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T-Mobile Business Group President Mike Katz details new partnership with Alaska Airlines

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T-Mobile Business Group President Mike Katz sits down with Yahoo Finance's Brian Sozzi to outline the mobile carrier's exclusive partnership with Alaska Airlines.

Video transcript

BRIAN SOZZI: All right, T-Mobile revealed an important new 5G contract win today. The telecom said Alaska Airlines has chosen it as its preferred wireless provider. Under the deal, the 10th largest airline by number of flights will implement T-Mobile's 5G to speed up services, such as ticketing and check-in. Let's dive into this deal with T-Mobile Business Group President Mike Katz. Mike, good to see you this morning. Who did you win this deal from? Who are you competing against?

MIKE KATZ: Hey, Brian. Thank you so much for having me. Yeah, you know, we're really excited about this deal. You know, Alaska made the choice to move its wireless business to T-Mobile as its preferred provider. And, you know, it's really indicative of what we're seeing in enterprise overall, where they are making their choices on wireless technology based on who's got the best and most contemporary technology today, but also whose technology is going to sustain over the next 5 to 10 years.

And airlines like Alaska and enterprise customers like Alaska put us through rigorous side-by-side testing with the incumbents. And, you know, with Alaska, T-Mobile came out on top, and they chose us. I can't say who the incumbent was because Alaska didn't want me to release that information. But you can guess it was one of two other wireless providers.

BRIAN SOZZI: Fair enough. So when I go to the airport, and I've been there during the pandemic a couple of times, my internet service is still ridiculously slow. I mean, when you look at airports across the country, how many are using 5G services?

MIKE KATZ: Many of them are, but I think there's an opportunity to upgrade and you're seeing upgrades happen rapidly. And I think one of the nice things about a partnership like this is it allows us to work closely with Alaska and the local ports who control the airports to do those upgrades, both in the terminals and under wing, where Alaska performs a lot of their tasks as they get flights going in and out.

BRIAN SOZZI: How difficult is it to build out these services in airport? Of course, there's traffic. There's regulatory considerations. But talk to us about building it out.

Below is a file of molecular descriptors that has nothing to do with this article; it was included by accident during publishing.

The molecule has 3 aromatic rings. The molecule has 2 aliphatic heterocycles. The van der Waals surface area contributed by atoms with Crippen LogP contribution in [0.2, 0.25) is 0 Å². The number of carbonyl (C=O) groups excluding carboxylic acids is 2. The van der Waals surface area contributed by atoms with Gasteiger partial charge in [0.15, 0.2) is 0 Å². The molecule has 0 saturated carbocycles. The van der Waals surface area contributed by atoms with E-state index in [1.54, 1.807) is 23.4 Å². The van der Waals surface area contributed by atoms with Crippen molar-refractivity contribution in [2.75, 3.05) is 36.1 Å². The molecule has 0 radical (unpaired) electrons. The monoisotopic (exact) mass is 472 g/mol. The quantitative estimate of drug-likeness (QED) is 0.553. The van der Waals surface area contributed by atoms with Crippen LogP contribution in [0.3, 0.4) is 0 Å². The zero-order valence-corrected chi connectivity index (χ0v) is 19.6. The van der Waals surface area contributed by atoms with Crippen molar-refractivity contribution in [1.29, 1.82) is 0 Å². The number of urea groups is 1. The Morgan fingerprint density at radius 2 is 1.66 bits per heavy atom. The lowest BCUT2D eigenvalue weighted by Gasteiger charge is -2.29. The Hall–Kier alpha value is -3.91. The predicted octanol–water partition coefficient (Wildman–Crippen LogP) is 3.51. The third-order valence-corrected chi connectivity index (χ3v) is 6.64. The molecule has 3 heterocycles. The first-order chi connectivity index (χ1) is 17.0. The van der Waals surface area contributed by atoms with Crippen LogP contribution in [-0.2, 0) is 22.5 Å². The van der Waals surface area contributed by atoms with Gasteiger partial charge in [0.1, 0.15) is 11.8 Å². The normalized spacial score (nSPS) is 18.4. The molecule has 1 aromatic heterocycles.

MIKE KATZ: Yeah, it depends oftentimes on the airport and where we're trying to put coverage in. And fortunately, with partnerships like the one we have with Alaska-- we also work with almost every other major airline-- we're able to work with the airline, work with the port, and get access to key things like backhaul so that we can put wireless services in the airport.

We've done upgrades at almost every major airport across the country. There's certainly still more work to do. And again, but we're optimistic that partnerships like this are real catalysts to help us upgrade the services, both for the airlines themselves through their operations but like you said, also for customers, as they're waiting on planes, both in the terminal and on the plane.

BRIAN SOZZI: So when I-- let's say I do fly Alaska Airlines next year, where are you seeing-- where will these services be implemented? Where in the process?

MIKE KATZ: Yeah, it's a great question. If you think about the logistics of airlines, it kind of blows your mind on how difficult it is to get these planes in and out all over the country in really, really short time frames. You know, planes pull up to the gate, and they have about an hour or so to complete a number of different tasks. And Alaska uses mobile as a core platform to complete most of those tasks.

So everything from all the underwing operations as baggage is scanned and comes in and out of the airplane, food services as they bring new food onto the airplane. Pilots use tablets for their flight plans that have to be downloaded. Flight attendants downloading transactions that happen from the previous flight. Ticketing happens on mobile devices, so when you walk onto the plane, your ticket is scanned by a mobile device. So it really is pretty ubiquitous across the airline. Mobile is the platform that they use to run their operations.

BRIAN SOZZI: At what point-- are we nearing the point where we can get 5G on an airplane? I mean, the Wi-Fi is terrible, Mike.

MIKE KATZ: The Wi-Fi is getting a lot better. Actually, I flew on Alaska out here. And, you know, a lot of the planes have been upgraded to the low orbit satellites, and they're pretty good. I was actually streaming Sunday Ticket, watching football on the airplane on the flight last night. So it's getting better. 5G is a ground-based technology, so it's probably not going to be up in the air anytime soon. But I know airlines like Alaska are doing a lot of upgrades to their satellite-- onboard satellite systems to make the experience a lot better.

BRIAN SOZZI: All right, well, be sure to stream Yahoo Finance next time. Nothing gets football, but, you know, Yahoo Finance is streaming as well. We'll leave it there. Congrats on this deal. T-Mobile Business Group President Mike Katz, good to see you. Have a great rest of the week.

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